The sense of heat is nothing more than the sense of touch. We experience this even though we may be unaware of the battles that go on at a cellular and molecular level. Spin quickly with your eyes closed. And the fun only continues.
The smells themselves consist of vapors of various substances. But we do have other senses certainly! Additionally, we also have a sense of emotion that should be clearly separated from the first five senses.
One responds to heat; the other responds mostly to cold, but also to some levels of heat. Nocireceptors, that is pain receptors, respond to different a region in the brain than proprioceptors in the skin.
Some of these are stretch receptors, which let you know that your stomach is becoming full. Surprisingly, this is a distinct sensor system from other touch-related senses. Additionally, your body has receptors which tell you how full your lungs are, so that your brain knows when to stop breathing in.
The non-skin external senses are pretty straightforward: Experiments have been done with subjects fitted with prisms that invert the images.
I will break out some additional senses and "sub-senses" that I believe could be considered. Some people seem to have an uncanny sense of direction, and it seems possible that they might be employing magnetoreception on a more advanced level than the average human.
Not only that, but some researchers believe that pain should be broken up scientifically into three separate senseseach relating to a different kind of pain: Two of these are also found in the muscles, ligaments, and joints.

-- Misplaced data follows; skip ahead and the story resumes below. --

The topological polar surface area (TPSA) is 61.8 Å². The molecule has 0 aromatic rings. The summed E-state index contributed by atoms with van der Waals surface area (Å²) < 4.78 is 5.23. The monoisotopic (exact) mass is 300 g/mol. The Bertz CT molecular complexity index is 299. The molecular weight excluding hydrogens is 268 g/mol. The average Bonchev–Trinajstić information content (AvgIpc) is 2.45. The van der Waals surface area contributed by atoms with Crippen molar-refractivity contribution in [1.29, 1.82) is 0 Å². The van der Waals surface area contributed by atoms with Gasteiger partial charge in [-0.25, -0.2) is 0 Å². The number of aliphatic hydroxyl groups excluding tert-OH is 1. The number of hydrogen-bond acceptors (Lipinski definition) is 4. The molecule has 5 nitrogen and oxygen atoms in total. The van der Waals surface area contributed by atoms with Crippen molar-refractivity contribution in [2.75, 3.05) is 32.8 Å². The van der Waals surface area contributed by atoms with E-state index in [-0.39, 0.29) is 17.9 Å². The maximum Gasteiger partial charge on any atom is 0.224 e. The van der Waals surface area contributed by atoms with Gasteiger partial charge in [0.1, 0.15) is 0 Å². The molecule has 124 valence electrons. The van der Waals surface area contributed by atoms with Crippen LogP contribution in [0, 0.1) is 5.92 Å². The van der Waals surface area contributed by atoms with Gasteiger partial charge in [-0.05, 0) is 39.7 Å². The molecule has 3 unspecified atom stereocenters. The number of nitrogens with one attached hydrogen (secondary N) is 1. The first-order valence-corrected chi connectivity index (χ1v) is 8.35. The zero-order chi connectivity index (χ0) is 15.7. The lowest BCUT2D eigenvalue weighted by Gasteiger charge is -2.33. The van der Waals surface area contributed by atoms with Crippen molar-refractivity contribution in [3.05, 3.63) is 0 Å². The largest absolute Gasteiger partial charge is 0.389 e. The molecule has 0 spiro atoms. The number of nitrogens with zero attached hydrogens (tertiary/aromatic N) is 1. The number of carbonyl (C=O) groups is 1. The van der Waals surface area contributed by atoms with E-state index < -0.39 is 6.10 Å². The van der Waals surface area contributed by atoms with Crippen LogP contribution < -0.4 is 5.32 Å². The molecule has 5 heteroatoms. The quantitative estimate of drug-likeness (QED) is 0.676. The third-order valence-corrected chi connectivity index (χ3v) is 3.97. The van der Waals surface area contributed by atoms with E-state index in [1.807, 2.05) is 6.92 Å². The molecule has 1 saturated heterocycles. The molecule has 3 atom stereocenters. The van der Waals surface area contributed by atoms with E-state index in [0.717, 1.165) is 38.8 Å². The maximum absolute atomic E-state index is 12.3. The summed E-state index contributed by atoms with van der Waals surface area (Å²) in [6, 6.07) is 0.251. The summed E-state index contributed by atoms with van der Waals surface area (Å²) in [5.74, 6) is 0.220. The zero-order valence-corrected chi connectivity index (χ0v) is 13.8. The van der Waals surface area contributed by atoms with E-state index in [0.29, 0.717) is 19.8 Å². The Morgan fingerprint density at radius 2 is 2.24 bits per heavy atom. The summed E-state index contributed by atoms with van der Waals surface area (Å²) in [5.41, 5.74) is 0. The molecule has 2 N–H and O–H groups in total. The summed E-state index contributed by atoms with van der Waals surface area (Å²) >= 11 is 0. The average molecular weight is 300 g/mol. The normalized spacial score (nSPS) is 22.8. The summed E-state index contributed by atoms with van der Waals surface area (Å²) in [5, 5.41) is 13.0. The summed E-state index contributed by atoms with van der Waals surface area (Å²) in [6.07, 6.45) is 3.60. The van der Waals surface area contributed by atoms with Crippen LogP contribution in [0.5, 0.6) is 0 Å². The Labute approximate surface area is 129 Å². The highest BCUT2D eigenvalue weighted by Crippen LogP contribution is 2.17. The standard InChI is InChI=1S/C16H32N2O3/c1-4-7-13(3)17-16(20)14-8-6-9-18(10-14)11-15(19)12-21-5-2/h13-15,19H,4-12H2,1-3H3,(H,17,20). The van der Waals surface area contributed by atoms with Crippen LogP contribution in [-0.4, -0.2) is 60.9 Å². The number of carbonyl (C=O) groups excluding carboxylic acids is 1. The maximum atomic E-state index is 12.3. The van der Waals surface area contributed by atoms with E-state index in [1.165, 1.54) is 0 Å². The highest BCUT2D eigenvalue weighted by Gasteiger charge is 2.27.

This sense combines with taste to produce flavors. Higher frequencies in the ultraviolet and beyond cannot be seen either, but can be sensed as tingling of the skin or eyes depending on the frequency. Reptiles like snakes and monitor lizards make extensive use of it as a smelling organ by transferring scent molecules to the vomeronasal organ with the tips of the forked tongue.
The subjects go through an initial period of great confusion, but subsequently they perceive the images as right side up.
Beyond the five sense organs.There is some variance in the number of senses that scientist say that humans have, but there’s complete agreement that it’s more than 5.
Here are some of the senses that we have other than your basic sight, sound, taste, smell, and touch. Your 8 Senses.
Photo: Child and Therapist learning in the STAR Institute Treatment Center's world famous sensory garden. You Have Eight Sensory Systems (Please note: figures below are from Wikipedia) DESCRIPTION OF THE EIGHT SENSORY SYSTEMS.
The five senses traditionally ascribed to humans are vision, hearing, taste, smell and touch. A sixth "sense" could be proprioception, the perception of body position, which is important for balance and agility in movement.
Apr 30, · Many human senses that we take for granted are incredibly important to our regular function—as you'll see. The human ear can perceive frequencies from 16 cycles per second, which is a very deep bass, to 28, cycles per second, which is a very high pitch.
Bats and dolphins can detect frequencies higher thancycles per second. Today I found out humans have a lot more than five senses. It turns out, there are at least nine senses and most researchers think there are more like twenty-one or so. Just for reference, the commonly held definition of a “sense” is “any system that consists of a group of sensory cell types.Download